as i approached the cafeteria door, it swung wide open, and the students parted into two lines, making a path for me to enter. silence fell, as they wondered, wide-eyed, what i had in those mysterious brownie pans. were they indeed brownies? cupcakes? muffins? i was, after all, adored, virtually worshiped for my gourmet creations. the crowd broke into cheers as i unveiled the--
oh, wait. that was all in my head, like an episode of "scrubs."
as i balanced the unusually long cookie sheet on top of the two brownie pans, i prayed and hoped i would, for once, be graceful and not drop anything. as we headed toward the gate to enter the school zone, where all the little people gathered, my heart raced.
last night, as soon as i had finished these little tiny morsels of gourmet goodness, i had begun doubting my bake sale choice. would 6-year-olds really choose a PIE over a cookie or donut, even if the pies were indeed tiny and cute?
and what about the grown-ups in the room? as we got closer and closer to the cafeteria door, i felt like everyone was staring at me. i could feel the students wondering: what is in those mystery pans anyway? why is this lady carrying so many pans instead of a bag of cookies, something we can devour in one bite with our bare hands?" (ok, maybe they wouldn't be thinking "devour" but i can hope that wordly wise is working for some of them.)
the cafeteria door opened, and a father of a classmate of gillian's held the door for me. "go ahead," he said. but i stood there, frozen, as literally dozens of students poured out the door on top of me, unaware of my existence.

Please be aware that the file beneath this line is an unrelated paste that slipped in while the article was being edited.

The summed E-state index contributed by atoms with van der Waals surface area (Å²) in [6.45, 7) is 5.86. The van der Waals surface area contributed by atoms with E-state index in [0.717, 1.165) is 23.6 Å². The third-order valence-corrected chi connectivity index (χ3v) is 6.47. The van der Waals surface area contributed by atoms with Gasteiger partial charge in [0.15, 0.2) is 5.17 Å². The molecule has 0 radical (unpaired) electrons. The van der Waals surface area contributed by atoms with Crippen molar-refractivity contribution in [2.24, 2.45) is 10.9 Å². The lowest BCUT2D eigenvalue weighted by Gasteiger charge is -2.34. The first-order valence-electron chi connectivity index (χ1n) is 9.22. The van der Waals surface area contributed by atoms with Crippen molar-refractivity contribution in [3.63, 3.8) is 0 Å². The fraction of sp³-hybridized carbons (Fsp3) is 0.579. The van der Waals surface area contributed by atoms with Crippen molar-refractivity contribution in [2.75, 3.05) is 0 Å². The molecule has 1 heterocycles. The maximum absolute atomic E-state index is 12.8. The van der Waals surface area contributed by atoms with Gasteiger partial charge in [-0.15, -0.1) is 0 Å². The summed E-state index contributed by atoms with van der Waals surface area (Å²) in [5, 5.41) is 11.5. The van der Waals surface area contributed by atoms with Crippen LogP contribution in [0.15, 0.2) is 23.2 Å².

why is it, by the way, that by the time kids enter elementary school, they gain the superpower of utterly ignoring an adult's presence? i wish i had this superpower, but alas i think it wears off by the time we enter high school. i could have used that power today.
i drew nearer the bake sale table and sat my pans down. and this is when i began saying, "we don't have to open these. i should have brought plastic spoons. i don't think i made the right dessert. i think i should have brought cookies."
to which i was greeted with, "oh! these look delicious! what are they?" this question was asked of the tiny apple pies, which i forgot to take a picture of, so you'll have to trust me that they are so freaking cute it's ridiculous.
i backed away, blushing, sweating, thinking, "i am so stupid. why do i get so worked up over small things like this?"
oh yeah, i am insecure. lucky for me, kids have another superpower: they don't notice the insecurity. they just see a mom carrying food and they don't care what it is: if it has sugar, they want to buy it.
so they love me! hooray! the bake sale is a success! because of course it's all about me, now isn't it?
as i made my grand exit, supermom cape flapping in the breeze, i tossed up a hand and waved good-bye over my shoulder. i would be back. next time, with more goodies and more self-assuredness in tow.
maybe it's hiding in my cape. i need to check that thing.
p.s. in case you want to make these awesomely adorable tiny pies, here are the links:
smitten kitchen's chocolate pudding pie
eggs on sunday's apple cup pies
and i really, really want to make these tiny pies in jars from our best bites.